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Etiology of Anemia

By Evan M. Braunstein, MD, PhD, Assistant Professor of Medicine, Division of Hematology, Department of Medicine, Johns Hopkins School of Medicine

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Anemia is a decrease in the number of RBCs, hematocrit (Hct), or hemoglobin (Hb) content.

The RBC mass represents the balance between production and destruction or loss of RBCs. Thus, anemia can result from one or more of 3 basic mechanisms (see Table: Classification of Anemia by Cause):

Classification of Anemia by Cause

Mechanism

Examples

Blood loss

Acute

Childbirth

Injuries

Surgery

Chronic

Cancer or polyps in GI tract

Kidney tumors

Ulcers in the stomach or small intestine

Deficient erythropoiesis*

Microcytic

Iron reutilization defect (anemia of chronic inflammation, infection, cancer)

Iron-transport deficiency (iron refractory iron deficiency anemia [IRIDA])

Iron utilization defect (inherited sideroblastic anemia)

Thalassemias (also classified under excessive hemolysis due to intrinsic RBC defects)

Normochromic-normocytic

Anemia of chronic inflammation, infection, or cancer

Kidney disease

Endocrine failure (thyroid, pituitary)

Malnutrition

Macrocytic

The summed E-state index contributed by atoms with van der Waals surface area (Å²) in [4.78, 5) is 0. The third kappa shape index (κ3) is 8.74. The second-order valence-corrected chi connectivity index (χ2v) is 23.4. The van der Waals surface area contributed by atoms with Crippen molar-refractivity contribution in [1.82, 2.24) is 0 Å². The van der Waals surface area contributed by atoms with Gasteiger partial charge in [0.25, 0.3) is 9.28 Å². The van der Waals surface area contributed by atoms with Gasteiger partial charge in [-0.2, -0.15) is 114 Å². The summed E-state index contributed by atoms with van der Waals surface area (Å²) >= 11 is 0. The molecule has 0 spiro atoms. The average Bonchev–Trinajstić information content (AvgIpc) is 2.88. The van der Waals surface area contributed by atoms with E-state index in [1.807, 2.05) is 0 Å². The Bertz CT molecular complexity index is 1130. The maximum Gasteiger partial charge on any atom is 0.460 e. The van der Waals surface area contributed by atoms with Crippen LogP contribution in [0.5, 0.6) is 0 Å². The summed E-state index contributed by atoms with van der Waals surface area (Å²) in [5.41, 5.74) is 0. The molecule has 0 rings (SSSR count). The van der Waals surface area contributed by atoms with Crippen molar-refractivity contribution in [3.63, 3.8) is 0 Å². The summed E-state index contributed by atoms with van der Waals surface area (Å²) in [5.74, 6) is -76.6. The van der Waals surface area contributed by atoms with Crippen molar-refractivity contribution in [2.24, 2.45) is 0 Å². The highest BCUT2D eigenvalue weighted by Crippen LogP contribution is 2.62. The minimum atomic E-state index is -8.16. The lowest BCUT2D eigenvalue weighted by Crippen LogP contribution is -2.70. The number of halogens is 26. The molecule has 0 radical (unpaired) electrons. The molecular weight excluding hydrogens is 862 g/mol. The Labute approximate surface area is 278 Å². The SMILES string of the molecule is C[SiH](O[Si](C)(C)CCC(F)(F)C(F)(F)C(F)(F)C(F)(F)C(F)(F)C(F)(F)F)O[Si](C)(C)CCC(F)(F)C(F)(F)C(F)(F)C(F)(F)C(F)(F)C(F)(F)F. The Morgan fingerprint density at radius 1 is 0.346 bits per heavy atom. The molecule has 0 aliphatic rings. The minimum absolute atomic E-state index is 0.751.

Liver disease

Malabsorption (eg, tropical sprue)

Myelodysplasia

Excessive hemolysis due to extrinsic RBC defects

Reticuloendothelial hyperactivity with splenomegaly

Immunologic abnormalities

Drug-induced

Infection

Ebstein Barr virus (EBV) infection

Mechanical injury

Cardiac valvular disease

Foot strike hemolysis

Drugs/toxins

Phenazopyridine

Ribavirin

Spider bites

Excessive hemolysis due to intrinsic RBC defects

Membrane alterations, acquired

Membrane alterations, congenital

Metabolic disorders (inherited enzyme deficiencies)

Hemoglobinopathies

Thalassemias (beta, beta-delta, and alpha)

*Classified according to RBC indices.

Blood losscan be acute or chronic. Anemia does not develop until several hours after acute blood loss, when interstitial fluid diffuses into the intravascular space and dilutes the remaining RBC mass. During the first few hours, however, levels of polymorphonuclear granulocytes, platelets, and, in severe hemorrhage, immature WBCs and normoblasts may rise. Chronic blood loss results in anemia if loss is more rapid than can be replaced or, more commonly, if accelerated erythropoiesis depletes body iron stores (see Iron Deficiency Anemia).

Deficient erythropoiesis has myriad causes. Complete cessation of erythropoiesis results in a decline in RBCs of about 7 to 10%/wk (1%/day). Impaired erythropoiesis, even if not sufficient to decrease the numbers of RBCs, often causes abnormal RBC size and shape.

Excessive hemolysis can be caused by intrinsic abnormalities of RBCs or by extrinsic factors, such as the presence of antibodies or complement on their surface, that lead to their early destruction. An enlarged spleen sequesters and destroys RBCs more rapidly than normal. Some causes of hemolysis deform as well as destroy RBCs. Hemolysis normally causes increased reticulocyte production unless iron or other essential nutrients are depleted.

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